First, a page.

Shakespeare Study

Tru and I have begun reading Romeo and Juliet together. He has always enjoyed Shakespeare’s stories, and we have read various versions of his plays since he was little. This year Tru wanted to read full versions of his work, and I decided we would start with Romeo and Juliet.

We are using Romeo and Juliet – No Fear Shakespeare for our study, and I like the series because it translates the text for you side by side on the pages. However I was a little taken aback by how sexual the translation is, and if you have kids or teenagers on the young side you may not want to use this. At the very least you should pre-read it and decide for yourself.

Along with reading the book I have been gathering other resources to use in our study. We recently purchased an Apple TV, and there are podcasts on it that you can watch and/or listen to on you tv. I have discovered so many podcasts that I love and that can be used in our homeschool, and of course with our Shakespeare study, I have not been let down.

There are many podcasts that deal with Shakespeare, and one I especially enjoy, as does  Tru, is the BBCs Shakespeare’s Restless World. This podcast explores Shakespeare’s time period by taking a close look at twenty objects from the period. The first podcast deals with Drake’s Circumnavigation Medal and how his voyage around the world shaped the world of England at the time. It is all very interesting, and it adds a good deal of background information to the study of Shakespeare.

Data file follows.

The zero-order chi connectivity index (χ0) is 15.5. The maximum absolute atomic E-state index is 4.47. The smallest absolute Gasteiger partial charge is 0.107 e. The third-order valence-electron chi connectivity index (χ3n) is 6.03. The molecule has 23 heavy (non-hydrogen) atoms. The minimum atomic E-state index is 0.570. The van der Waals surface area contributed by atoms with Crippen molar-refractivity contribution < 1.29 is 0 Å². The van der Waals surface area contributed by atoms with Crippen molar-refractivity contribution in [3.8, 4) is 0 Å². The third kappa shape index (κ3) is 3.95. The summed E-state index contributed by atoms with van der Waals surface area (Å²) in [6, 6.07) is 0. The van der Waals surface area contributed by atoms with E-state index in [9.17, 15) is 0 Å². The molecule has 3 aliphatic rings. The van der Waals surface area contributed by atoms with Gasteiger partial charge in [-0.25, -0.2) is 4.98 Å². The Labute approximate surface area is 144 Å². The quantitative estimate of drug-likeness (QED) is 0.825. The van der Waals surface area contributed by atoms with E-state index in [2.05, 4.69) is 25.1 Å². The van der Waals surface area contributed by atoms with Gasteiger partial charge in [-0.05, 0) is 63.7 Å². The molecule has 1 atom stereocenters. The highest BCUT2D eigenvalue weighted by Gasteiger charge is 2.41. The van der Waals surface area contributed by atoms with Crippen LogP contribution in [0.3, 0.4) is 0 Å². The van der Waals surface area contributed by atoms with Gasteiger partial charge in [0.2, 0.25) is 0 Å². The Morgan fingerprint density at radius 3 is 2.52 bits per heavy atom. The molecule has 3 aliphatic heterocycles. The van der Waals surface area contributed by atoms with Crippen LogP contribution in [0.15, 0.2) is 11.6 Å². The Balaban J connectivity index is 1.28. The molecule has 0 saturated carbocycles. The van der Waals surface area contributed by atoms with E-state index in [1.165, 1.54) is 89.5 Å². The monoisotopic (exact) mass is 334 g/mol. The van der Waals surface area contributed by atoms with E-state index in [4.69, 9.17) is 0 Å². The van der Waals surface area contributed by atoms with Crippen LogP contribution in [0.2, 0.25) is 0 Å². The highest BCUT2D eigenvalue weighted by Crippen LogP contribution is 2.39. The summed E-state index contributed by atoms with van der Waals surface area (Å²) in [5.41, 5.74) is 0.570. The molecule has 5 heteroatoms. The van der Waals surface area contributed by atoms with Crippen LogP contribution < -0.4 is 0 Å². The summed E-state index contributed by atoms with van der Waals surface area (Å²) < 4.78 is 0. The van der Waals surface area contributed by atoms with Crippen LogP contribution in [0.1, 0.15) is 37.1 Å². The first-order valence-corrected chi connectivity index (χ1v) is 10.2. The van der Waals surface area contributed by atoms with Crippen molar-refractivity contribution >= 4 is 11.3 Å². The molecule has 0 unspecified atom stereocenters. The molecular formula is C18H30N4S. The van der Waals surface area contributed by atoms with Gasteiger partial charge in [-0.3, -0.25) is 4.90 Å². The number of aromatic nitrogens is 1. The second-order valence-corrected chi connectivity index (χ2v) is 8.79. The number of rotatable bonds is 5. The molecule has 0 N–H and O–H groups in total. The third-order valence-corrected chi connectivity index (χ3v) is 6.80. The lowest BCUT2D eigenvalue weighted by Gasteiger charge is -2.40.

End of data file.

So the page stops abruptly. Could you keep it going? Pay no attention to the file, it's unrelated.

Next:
Another podcast that works nice with our study is BBC’s Shakespeare Dramas.

This podcast will feature three new productions of Shakespeare’s dramas, and the first one features David Tennant as Malvolio in Twelfth Night. David Tennant and Shakespeare together, what’s not to love about that?

One more resource that I am using in our study is the iPad app Shakespeare in Bits: Romeo and Juliet. I have mentioned this app before here at TAD Town, and I wanted to mention it again because I think it is a wonderful resource. It is an expensive app, but it does a wonderful job of making Shakespeare accessible to kids and teens, which I believe is the goal of the app. In a way that is my goal too. I want Tru to find meaning in Shakespeare’s work, and I want him to be able to relate  to it even though it was written hundreds of years ago. With this study I hope to accomplish just that.